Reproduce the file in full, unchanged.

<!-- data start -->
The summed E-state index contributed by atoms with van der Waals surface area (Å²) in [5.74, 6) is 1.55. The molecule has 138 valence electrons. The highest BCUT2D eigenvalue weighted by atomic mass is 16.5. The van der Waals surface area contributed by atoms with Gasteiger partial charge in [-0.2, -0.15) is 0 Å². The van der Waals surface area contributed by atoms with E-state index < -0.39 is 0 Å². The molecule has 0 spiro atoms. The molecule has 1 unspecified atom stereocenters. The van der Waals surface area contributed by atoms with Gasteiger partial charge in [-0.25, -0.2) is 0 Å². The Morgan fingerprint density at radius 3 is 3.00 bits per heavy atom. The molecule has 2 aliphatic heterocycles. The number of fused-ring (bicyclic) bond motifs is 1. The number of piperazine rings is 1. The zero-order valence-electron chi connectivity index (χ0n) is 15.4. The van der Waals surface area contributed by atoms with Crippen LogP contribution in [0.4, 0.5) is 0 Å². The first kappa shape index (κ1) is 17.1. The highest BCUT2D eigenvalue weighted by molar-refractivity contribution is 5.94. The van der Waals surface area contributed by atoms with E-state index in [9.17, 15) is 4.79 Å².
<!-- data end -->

The summed E-state index contributed by atoms with van der Waals surface area (Å²) in [5.74, 6) is 1.55. The molecule has 138 valence electrons. The highest BCUT2D eigenvalue weighted by atomic mass is 16.5. The van der Waals surface area contributed by atoms with Gasteiger partial charge in [-0.2, -0.15) is 0 Å². The van der Waals surface area contributed by atoms with E-state index < -0.39 is 0 Å². The molecule has 0 spiro atoms. The molecule has 1 unspecified atom stereocenters. The van der Waals surface area contributed by atoms with Gasteiger partial charge in [-0.25, -0.2) is 0 Å². The Morgan fingerprint density at radius 3 is 3.00 bits per heavy atom. The molecule has 2 aliphatic heterocycles. The number of fused-ring (bicyclic) bond motifs is 1. The number of piperazine rings is 1. The zero-order valence-electron chi connectivity index (χ0n) is 15.4. The van der Waals surface area contributed by atoms with Crippen LogP contribution in [0.4, 0.5) is 0 Å². The first kappa shape index (κ1) is 17.1. The highest BCUT2D eigenvalue weighted by molar-refractivity contribution is 5.94. The van der Waals surface area contributed by atoms with E-state index in [9.17, 15) is 4.79 Å².